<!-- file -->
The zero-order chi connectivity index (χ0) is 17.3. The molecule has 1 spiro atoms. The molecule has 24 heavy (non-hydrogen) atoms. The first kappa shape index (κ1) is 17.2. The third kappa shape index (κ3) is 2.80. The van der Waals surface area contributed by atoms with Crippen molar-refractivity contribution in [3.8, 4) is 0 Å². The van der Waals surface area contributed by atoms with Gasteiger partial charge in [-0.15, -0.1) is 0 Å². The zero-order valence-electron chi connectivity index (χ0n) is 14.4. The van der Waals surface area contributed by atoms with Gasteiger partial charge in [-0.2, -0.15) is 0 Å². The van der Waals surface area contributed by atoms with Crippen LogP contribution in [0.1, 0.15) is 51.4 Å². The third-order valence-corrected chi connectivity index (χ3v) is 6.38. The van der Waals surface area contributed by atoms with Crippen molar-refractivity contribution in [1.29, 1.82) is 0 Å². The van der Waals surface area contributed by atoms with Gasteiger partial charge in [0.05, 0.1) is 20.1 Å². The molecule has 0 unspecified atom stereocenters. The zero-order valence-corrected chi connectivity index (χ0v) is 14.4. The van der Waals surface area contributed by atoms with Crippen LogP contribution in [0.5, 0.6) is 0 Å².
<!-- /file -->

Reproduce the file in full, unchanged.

The zero-order chi connectivity index (χ0) is 17.3. The molecule has 1 spiro atoms. The molecule has 24 heavy (non-hydrogen) atoms. The first kappa shape index (κ1) is 17.2. The third kappa shape index (κ3) is 2.80. The van der Waals surface area contributed by atoms with Crippen molar-refractivity contribution in [3.8, 4) is 0 Å². The van der Waals surface area contributed by atoms with Gasteiger partial charge in [-0.15, -0.1) is 0 Å². The zero-order valence-electron chi connectivity index (χ0n) is 14.4. The van der Waals surface area contributed by atoms with Gasteiger partial charge in [-0.2, -0.15) is 0 Å². The van der Waals surface area contributed by atoms with Crippen LogP contribution in [0.1, 0.15) is 51.4 Å². The third-order valence-corrected chi connectivity index (χ3v) is 6.38. The van der Waals surface area contributed by atoms with Crippen molar-refractivity contribution in [1.29, 1.82) is 0 Å². The van der Waals surface area contributed by atoms with Gasteiger partial charge in [0.05, 0.1) is 20.1 Å². The molecule has 0 unspecified atom stereocenters. The zero-order valence-corrected chi connectivity index (χ0v) is 14.4. The van der Waals surface area contributed by atoms with Crippen LogP contribution in [0.5, 0.6) is 0 Å².